The magnitude of a problem is often determined by how much attention it gets. Recently the food & beverage industry has been receiving more attention than it might like, as contaminated products and subsequent recalls continue to make headlines. While any products under suspicion start vanishing from grocery store shelves and produce aisles, the media latches on to the story and, just like that, customers start disappearing, too.
Unfortunately for the food industry, the negative stories keep on coming. Back in 2006 there were widespread reports of spinach being contaminated with E. coli. This year salmonella bacteria were discovered in large quantities of tomatoes. Not long after, the same was suspected of jalapeno peppers imported from Mexico.
Each of these stories not only hurts consumer confidence in a particular company, but they also serve to harm the public's perception of the nation's food supply as a whole. That's one reason why food & beverage manufacturers take these events just as seriously as anyone.
"Any time there is an event in the industry, the first thing we do is convene our food safety council and try to understand what happened and why," says Bryan Farnsworth, vice president of quality management for Hormel Foods Corp. "We discuss whether it could happen to us and determine if we have the appropriate controls in place to prevent it. They're used as learning tools."
Food for Thought
While the recent produce contaminations might be more well known, many others also have made the food industry take notice. For example, a salmonella outbreak forced Nebraska-based ConAgra Foods to implement massive recalls of Peter Pan peanut butter that were linked to 288 confirmed cases in 39 states. Later the company also had to recall large quantities of its Banquet brand of turkey and chicken pot pies for the same reason. In the aftermath, the company's board of directors decided to give its CEO a 41% pay cut.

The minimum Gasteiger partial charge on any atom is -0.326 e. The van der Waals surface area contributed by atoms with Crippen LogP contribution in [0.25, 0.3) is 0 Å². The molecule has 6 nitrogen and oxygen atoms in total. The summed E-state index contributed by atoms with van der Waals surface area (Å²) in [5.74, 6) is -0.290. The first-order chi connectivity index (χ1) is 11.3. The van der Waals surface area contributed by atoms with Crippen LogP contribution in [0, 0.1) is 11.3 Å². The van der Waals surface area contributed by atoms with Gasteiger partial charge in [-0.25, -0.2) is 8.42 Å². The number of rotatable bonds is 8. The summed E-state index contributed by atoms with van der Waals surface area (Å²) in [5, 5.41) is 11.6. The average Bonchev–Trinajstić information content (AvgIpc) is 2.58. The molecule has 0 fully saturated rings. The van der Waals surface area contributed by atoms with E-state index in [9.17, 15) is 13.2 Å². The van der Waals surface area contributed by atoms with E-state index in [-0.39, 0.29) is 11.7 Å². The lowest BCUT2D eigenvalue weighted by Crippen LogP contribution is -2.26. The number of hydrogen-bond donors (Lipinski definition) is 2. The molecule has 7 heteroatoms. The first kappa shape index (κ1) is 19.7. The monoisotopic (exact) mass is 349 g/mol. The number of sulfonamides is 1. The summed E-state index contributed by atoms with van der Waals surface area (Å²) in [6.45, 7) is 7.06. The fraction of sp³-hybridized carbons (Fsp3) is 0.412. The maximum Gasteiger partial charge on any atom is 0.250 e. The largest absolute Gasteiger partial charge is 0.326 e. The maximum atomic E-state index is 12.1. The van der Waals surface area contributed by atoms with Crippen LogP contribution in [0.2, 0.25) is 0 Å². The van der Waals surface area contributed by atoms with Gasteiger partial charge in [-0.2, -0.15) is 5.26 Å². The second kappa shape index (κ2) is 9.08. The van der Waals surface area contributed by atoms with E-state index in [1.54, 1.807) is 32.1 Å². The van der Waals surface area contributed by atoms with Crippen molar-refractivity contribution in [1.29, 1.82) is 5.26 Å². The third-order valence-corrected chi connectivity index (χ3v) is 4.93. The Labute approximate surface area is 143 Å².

The largest beef recall in U.S. history also happened this past February, when California-based Westland Meats recalled 143 million pounds of beef that was reported to have been used in products made by ConAgra, General Mills, Heinz and Nestl, according to the Chicago Tribune. That made the 21 million pounds of beef believed to be infected with E. coli that Topps Meat Co. recalled last year seem like small potatoes (no pun intended). But it still resulted in the company filing for bankruptcy protection in November 2007.
No product market seems immune. In March, PepsiCo Inc.'s Quaker Oats unit recalled Aunt Jemima pancake and waffle mix for a potential salmonella risk, while E. coli fears prompted General Mills to recall over 400,000 cases of Totino's and Jeno's frozen pizzas.
As the list continues to grow (and we haven't even touched on contaminated food coming out of Asia, such as the current scare over tainted dairy products and candy bars from China), it paints a pretty dire picture for the food supply. But is the risk being exaggerated? While certainly none of these examples do much to boost consumer confidence, according to Bob Brackett, chief science officer for the Grocery Manufacturers Association (GMA), there is definitely another side to the story.
Brackett points out that in addition to increased media attention, recalls are often the result of manufacturers simply having much better tools to detect various pathogens. In addition, digital communication has helped agencies like the CDC, USDA and FDA recognize patterns in what would previously have been regarded as isolated cases, and find the "smoking gun" that leads to one specific contamination. The downside? Better detective work can make the problem look worse than it really is.
"It makes it look like every product out there is contaminated, but the risk from any particular meal is extremely small," explains Brackett, who has also served as director of the FDA's Center for Food Safety and Applied Nutrition. "Of course, it's still too high for manufacturers and they're doing everything they can to eliminate it completely. As a result, even the best companies might occasionally need to issue a recall."